Infection is an important cause of hospitalization and death in patients receiving dialysis. Few studies have examined the full range of infections experienced by dialysis patients. The purpose of this study was to examine the types, rates and risk factors for infection among older persons starting dialysis.
Retrospective observational cohort study.
Setting and Participants
The cohort was assembled from the United States Renal Data System and included patients aged 65 to 100 years who initiated dialysis between 1/1/00 and 12/31/02. Exclusions included prior kidney transplant, unknown dialysis modality, or death, loss to follow-up, or transplant during the first 90 days of dialysis. Patients were followed until death, transplant, or study end 12/31/04.
Baseline demographics, co-morbidities, serum albumin and hemoglobin.
Outcomes and Measurements
Infection-related hospitalizations were ascertained using discharge ICD-9-CM codes. Hospitalization rates were calculated for each type of infection. The Wei-Lin-Weissfeld Model was used to examine risk factors for up to 4 infection-related events.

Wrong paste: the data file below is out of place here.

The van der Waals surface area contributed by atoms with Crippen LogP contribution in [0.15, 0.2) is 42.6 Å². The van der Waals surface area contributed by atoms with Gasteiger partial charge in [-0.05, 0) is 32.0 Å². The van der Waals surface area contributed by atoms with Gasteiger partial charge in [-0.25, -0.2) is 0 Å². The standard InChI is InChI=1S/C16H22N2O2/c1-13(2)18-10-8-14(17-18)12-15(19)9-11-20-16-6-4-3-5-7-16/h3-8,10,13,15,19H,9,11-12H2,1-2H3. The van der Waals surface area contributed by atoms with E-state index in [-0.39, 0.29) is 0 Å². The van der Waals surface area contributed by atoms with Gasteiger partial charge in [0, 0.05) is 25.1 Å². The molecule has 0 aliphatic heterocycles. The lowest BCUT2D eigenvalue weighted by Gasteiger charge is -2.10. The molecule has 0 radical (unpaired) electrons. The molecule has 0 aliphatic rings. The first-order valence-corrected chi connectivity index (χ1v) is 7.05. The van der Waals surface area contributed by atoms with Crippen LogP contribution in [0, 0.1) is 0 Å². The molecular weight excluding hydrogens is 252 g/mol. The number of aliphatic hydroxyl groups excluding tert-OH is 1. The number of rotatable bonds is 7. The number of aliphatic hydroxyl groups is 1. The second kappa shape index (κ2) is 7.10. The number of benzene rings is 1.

119,858 patients were included, 7,401 of whom were on peritoneal dialysis. During a median follow-up of 1.9 years, infection-related diagnoses were observed in approximately 35% of all hospitalizations. Approximately 50% of patients had at least one infection-related hospitalization. Rates (per 100 person-years) of pulmonary, soft tissue, and genitourinary infections ranged from 8.3 to 10.3 in patients on peritoneal dialysis and 10.2 to 15.3 in patients on hemodialysis. Risk factors for infection included older age, female sex, diabetes, heart failure, pulmonary disease, and low serum albumin.
Use of ICD-9-CM codes, reliance on Medicare claims to capture hospitalizations, use of the Medical Evidence Form to ascertain co-morbidities, absence of data on dialysis access.
Infection-related hospitalization is frequent in older patients on dialysis. A broad range of infections – many unrelated to dialysis access – result in hospitalization in this population.